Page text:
Now that we're familiar with the Rogue's Gallery, let's see what you get to combat them with. The weapons are fairly basic. You start out with a single pistol, and can pick up a second. Pistols have unlimited ammo, and fairly good accuracy. In sparsely populated areas, you'll probably want to have these out to conserve ammo for your other weapons. The shotgun and uzi are available as your secondary weapon choice from the start. Standard pump-action shotgun, holds 8 shots before needing to be reloaded, and good for close combat. Uzi has a 50-shot clip, has minimal stopping power, but slightly better accuracy and damage than your pistol, and fires much faster. Which you take depends on playstyle and what areas you're going in. The country areas are usually wide open, making a shotgun a poor choice, since zombies can come from any direction. City areas, zombies tend to funnel, so a shotgun can take out 3 or 4 a shot, without much difficulty. Then there's the next teir of weapons. Auto-shotgun, assault rifle, and hunting rifle. The auto-shotgun is just that. A shotgun that can keep firing without a pump in between. These make excellent tank killers and defence against Horde rushes. Assault rifles are basically upgraded uzis, as they fire quickly, have good accuracy, and better stopping power, and do more damage. Hunting rifles are the only weapon to get a scope, which gives them the best accuracy, and they do good damage. However, the slow rate of fire makes them an awkward choice when you're being swarmed. That's it for guns. Six. Seven if you count dual pistols seperately. That's not it for weapons though. There's 2 more things you can carry in your inventory. Molotov cocktails and pipebombs.

Molotovs are good impromptu barricades. They create a wall of fire of decent size, and any Horde zombie that wanders through is done for. Great way to protect your backside for a few seconds while you're dealing with a special upfront. They also help take out Witches and Tanks, if you can hit them. If you need to defend a point, they're excellent.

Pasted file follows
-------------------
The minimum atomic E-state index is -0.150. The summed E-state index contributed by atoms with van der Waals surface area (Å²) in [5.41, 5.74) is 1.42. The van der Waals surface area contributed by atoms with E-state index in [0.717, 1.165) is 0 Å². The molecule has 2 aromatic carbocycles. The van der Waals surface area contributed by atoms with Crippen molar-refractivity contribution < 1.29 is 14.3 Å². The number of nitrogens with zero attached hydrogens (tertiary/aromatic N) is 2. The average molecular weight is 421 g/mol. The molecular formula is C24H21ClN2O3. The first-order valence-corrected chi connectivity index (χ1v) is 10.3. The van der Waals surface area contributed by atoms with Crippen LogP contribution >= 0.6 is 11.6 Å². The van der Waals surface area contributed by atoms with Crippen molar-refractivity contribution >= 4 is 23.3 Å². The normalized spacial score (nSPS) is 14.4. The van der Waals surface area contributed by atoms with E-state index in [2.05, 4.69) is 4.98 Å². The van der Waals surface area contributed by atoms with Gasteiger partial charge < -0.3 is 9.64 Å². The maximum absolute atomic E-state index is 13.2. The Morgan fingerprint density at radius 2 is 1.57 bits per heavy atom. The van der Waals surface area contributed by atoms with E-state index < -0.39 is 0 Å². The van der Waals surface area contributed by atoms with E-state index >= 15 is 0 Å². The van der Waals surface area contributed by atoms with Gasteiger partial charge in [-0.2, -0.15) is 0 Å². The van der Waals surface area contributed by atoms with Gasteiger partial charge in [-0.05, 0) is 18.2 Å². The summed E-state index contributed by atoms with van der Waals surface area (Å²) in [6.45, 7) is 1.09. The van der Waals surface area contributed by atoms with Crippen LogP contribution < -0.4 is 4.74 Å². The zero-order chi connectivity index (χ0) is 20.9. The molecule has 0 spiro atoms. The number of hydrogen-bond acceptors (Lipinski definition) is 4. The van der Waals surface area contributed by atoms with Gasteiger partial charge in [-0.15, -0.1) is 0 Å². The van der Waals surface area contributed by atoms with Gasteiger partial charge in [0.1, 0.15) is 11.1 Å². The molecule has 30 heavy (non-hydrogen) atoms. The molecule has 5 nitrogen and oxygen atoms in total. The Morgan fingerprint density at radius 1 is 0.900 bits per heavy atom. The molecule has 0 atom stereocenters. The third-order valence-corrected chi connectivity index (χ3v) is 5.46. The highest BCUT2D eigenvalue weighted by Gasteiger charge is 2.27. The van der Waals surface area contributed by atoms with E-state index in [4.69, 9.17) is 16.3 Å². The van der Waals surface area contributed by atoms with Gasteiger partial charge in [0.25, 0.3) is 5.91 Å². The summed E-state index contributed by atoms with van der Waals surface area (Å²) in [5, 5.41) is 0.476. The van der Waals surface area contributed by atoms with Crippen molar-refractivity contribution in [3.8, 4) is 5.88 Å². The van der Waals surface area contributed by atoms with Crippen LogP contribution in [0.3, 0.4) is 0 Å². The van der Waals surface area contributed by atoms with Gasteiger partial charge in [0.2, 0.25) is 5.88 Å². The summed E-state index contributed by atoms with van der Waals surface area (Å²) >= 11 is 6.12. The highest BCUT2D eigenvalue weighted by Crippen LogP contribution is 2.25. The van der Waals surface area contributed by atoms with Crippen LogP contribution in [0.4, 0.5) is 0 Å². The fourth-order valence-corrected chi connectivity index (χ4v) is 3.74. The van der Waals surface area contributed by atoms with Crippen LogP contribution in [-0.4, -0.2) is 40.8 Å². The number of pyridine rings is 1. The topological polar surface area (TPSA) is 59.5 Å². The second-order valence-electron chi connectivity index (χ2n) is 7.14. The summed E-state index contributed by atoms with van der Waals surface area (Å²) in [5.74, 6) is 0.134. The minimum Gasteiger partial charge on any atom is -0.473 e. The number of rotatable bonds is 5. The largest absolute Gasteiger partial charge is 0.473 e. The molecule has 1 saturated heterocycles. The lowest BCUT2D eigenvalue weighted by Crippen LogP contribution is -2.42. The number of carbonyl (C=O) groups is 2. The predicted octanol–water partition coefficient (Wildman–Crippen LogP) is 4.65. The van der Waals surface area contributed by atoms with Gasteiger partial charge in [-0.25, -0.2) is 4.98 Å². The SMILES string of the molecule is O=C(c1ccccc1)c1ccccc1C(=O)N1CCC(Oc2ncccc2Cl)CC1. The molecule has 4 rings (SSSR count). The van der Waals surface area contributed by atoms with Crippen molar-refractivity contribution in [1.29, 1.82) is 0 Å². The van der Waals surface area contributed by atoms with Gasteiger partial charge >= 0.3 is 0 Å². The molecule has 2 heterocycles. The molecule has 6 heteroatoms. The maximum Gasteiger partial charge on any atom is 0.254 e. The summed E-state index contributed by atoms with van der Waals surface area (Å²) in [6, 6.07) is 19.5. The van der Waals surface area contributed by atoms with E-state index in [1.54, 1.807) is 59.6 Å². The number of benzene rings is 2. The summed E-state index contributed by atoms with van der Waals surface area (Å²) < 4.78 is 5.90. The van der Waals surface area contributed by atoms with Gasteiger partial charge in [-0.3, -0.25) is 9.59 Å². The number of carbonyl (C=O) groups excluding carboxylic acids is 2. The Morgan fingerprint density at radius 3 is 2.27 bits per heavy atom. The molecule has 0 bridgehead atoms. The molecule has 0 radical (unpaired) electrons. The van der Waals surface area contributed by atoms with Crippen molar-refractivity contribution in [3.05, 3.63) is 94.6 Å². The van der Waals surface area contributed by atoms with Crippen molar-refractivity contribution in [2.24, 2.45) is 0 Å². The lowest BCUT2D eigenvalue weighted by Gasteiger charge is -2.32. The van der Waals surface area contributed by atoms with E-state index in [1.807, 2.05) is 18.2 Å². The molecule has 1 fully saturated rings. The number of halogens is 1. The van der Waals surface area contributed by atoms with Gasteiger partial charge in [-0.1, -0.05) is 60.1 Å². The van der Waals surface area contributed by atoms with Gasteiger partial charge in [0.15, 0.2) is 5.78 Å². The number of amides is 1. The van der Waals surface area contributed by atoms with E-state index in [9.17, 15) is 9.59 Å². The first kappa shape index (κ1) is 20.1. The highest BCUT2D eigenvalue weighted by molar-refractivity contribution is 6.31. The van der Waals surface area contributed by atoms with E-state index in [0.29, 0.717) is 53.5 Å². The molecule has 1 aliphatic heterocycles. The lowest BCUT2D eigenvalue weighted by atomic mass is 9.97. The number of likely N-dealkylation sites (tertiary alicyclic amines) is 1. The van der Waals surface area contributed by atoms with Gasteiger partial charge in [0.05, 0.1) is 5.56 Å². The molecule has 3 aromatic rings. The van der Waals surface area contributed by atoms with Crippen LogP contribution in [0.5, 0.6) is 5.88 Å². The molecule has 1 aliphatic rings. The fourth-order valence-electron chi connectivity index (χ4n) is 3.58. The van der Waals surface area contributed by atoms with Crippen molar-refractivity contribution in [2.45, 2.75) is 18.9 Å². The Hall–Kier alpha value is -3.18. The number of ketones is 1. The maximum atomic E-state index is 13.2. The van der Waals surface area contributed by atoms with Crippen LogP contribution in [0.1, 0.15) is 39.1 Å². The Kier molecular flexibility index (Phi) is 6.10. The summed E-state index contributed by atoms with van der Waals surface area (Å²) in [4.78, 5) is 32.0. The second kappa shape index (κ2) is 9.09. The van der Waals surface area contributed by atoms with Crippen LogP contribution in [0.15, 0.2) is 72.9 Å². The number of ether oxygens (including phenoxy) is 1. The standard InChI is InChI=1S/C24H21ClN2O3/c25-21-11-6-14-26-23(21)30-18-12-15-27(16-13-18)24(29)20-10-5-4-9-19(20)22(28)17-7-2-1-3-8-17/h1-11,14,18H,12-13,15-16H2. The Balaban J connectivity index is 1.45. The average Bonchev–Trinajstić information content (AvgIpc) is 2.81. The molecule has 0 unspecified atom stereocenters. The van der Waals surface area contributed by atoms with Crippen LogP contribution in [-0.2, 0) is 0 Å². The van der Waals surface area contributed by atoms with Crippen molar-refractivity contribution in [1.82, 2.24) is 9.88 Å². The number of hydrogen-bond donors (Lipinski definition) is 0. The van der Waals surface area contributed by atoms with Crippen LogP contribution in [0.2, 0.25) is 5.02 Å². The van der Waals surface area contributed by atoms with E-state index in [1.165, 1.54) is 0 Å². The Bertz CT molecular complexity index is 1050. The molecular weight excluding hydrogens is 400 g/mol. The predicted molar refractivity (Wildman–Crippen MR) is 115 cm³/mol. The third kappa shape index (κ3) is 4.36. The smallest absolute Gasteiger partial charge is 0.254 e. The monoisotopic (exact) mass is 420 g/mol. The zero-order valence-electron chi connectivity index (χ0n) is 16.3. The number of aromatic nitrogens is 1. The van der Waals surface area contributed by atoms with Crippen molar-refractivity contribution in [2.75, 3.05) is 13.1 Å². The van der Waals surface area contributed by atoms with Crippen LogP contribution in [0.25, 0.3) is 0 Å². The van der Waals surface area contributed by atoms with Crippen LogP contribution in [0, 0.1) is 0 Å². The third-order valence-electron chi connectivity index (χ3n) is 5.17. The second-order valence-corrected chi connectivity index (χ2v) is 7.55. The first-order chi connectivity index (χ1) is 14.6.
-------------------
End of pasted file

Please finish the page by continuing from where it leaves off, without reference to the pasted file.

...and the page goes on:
Pipebombs are just fun, in my opinion. Pipebombs have the guts of a smoke detector taped on to them, and since loud or high-pitched sounds attract Horde zombies, all the zombies in the area gather around the pipebomb until it explodes, turning them all into pink mist. If you're in a large area with a buttload of Horde, or you're running low on ammo near a safehouse, these are the way to go. Unfortunately you can only carry one explosive at a time. Not one of each. One. You get to pick pipebomb or molotov. Fortunately, there's "environmental" items. These are things laying around that are usually explosive in nature. There's gas cans, oxygen tanks, propane tanks, and a few other things. You can pick these up and carry them, throw them, or set them down, and then shoot them. Gas cans act like molotovs, but oxygen tanks and propane tanks just explode when shot. The downside to these items is they don't go in inventory, you actually carry them, meaning you can't shoot although you can still use a melee attack. The last environmental item you can use, you can't take with you. A minigun. There's fixed emplacements where you can man a minigun that has unlimited ammo, though it does overheat if you fire constantly for too long.

Limted number of enemies, limited number of weapons. Yet the game is incredibly fun and involving. Why? Two reasons. First, it's a co-op game. There's always 4 characters active. If there aren't 4 players, then the others are AI-controlled. If you're incapacitated, the others can revive you. You can heal your teammates. You can give them pain pills to temporarily boost their health, and if you're pounced by a Hunter, or entangled by a Smoker, a fellow Survivor has to rescue you. Being dependant on others makes you feel very vulnerable, and ratchets up the tension several levels.

The second reason this game is so engaging is the AI Director. The Director will actually dynamically alter the game experience depending on how well you're doing. Weapons will spawn earlier or later. Ammo stockpiles more freely given, more health packs or pain pills. But that's the least of it. It will also send more zombies at you if you're doing well, and more of the special types. If you're doing poorly, or if you die even, it will ratchet back the difficulty, spawning fewer zombies, and making them slightly easier to kill. And after fairly extensive testing, I'd have to say it works very well.

The only real downsides for this game are: a) no passworded games, so people can randomly pop in whenever they want, since you can join mid-game. b) A fairly limited selection of weapons. c) A fairly limited selection of enemies. d) A fairly limited selection of scenarios. However, since this game is made by Valve, there's probably going to be additional content later, similar to Team Fortress 2.

Overall, this is an excellent game if you enjoy co-op multiplayer and/or shooting zombies. It runs off the Source engine, so you don't even need a beast of a computer to run it. Now excuse me, I have an infected city to escape.